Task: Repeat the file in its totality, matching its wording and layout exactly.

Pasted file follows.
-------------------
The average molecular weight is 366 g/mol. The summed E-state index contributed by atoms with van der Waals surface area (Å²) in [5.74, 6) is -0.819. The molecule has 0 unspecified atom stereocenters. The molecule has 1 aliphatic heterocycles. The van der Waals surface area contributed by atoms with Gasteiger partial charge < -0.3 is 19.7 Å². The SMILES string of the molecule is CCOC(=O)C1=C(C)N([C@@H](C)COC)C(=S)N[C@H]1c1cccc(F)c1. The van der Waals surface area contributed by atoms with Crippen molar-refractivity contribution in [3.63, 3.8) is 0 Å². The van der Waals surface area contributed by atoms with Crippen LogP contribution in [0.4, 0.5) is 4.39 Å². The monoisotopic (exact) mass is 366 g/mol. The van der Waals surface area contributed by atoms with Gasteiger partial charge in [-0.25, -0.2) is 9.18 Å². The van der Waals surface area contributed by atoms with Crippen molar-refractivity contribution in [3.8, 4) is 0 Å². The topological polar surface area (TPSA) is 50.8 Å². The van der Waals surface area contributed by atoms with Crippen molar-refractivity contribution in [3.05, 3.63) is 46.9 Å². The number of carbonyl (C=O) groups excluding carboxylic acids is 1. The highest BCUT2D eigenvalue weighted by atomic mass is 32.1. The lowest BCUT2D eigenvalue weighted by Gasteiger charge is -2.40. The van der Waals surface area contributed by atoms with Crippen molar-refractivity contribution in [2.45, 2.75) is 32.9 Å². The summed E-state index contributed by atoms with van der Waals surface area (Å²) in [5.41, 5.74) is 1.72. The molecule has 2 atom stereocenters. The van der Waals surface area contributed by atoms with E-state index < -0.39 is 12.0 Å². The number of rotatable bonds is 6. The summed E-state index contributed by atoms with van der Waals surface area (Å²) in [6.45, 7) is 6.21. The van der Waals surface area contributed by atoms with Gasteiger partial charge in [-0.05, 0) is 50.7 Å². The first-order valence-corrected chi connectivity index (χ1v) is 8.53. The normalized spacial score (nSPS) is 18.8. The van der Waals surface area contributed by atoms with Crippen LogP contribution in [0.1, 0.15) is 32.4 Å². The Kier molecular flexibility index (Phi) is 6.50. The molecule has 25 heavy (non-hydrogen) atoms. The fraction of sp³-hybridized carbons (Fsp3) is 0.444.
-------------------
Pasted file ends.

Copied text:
The average molecular weight is 366 g/mol. The summed E-state index contributed by atoms with van der Waals surface area (Å²) in [5.74, 6) is -0.819. The molecule has 0 unspecified atom stereocenters. The molecule has 1 aliphatic heterocycles. The van der Waals surface area contributed by atoms with Gasteiger partial charge < -0.3 is 19.7 Å². The SMILES string of the molecule is CCOC(=O)C1=C(C)N([C@@H](C)COC)C(=S)N[C@H]1c1cccc(F)c1. The van der Waals surface area contributed by atoms with Crippen molar-refractivity contribution in [3.63, 3.8) is 0 Å². The van der Waals surface area contributed by atoms with Crippen LogP contribution in [0.4, 0.5) is 4.39 Å². The monoisotopic (exact) mass is 366 g/mol. The van der Waals surface area contributed by atoms with Gasteiger partial charge in [-0.25, -0.2) is 9.18 Å². The van der Waals surface area contributed by atoms with Crippen molar-refractivity contribution in [3.8, 4) is 0 Å². The topological polar surface area (TPSA) is 50.8 Å². The van der Waals surface area contributed by atoms with Crippen molar-refractivity contribution in [3.05, 3.63) is 46.9 Å². The number of carbonyl (C=O) groups excluding carboxylic acids is 1. The highest BCUT2D eigenvalue weighted by atomic mass is 32.1. The lowest BCUT2D eigenvalue weighted by Gasteiger charge is -2.40. The van der Waals surface area contributed by atoms with Crippen molar-refractivity contribution in [2.45, 2.75) is 32.9 Å². The summed E-state index contributed by atoms with van der Waals surface area (Å²) in [5.41, 5.74) is 1.72. The molecule has 2 atom stereocenters. The van der Waals surface area contributed by atoms with E-state index < -0.39 is 12.0 Å². The number of rotatable bonds is 6. The summed E-state index contributed by atoms with van der Waals surface area (Å²) in [6.45, 7) is 6.21. The van der Waals surface area contributed by atoms with Gasteiger partial charge in [-0.05, 0) is 50.7 Å². The first-order valence-corrected chi connectivity index (χ1v) is 8.53. The normalized spacial score (nSPS) is 18.8. The van der Waals surface area contributed by atoms with Crippen LogP contribution in [0.1, 0.15) is 32.4 Å². The Kier molecular flexibility index (Phi) is 6.50. The molecule has 25 heavy (non-hydrogen) atoms. The fraction of sp³-hybridized carbons (Fsp3) is 0.444.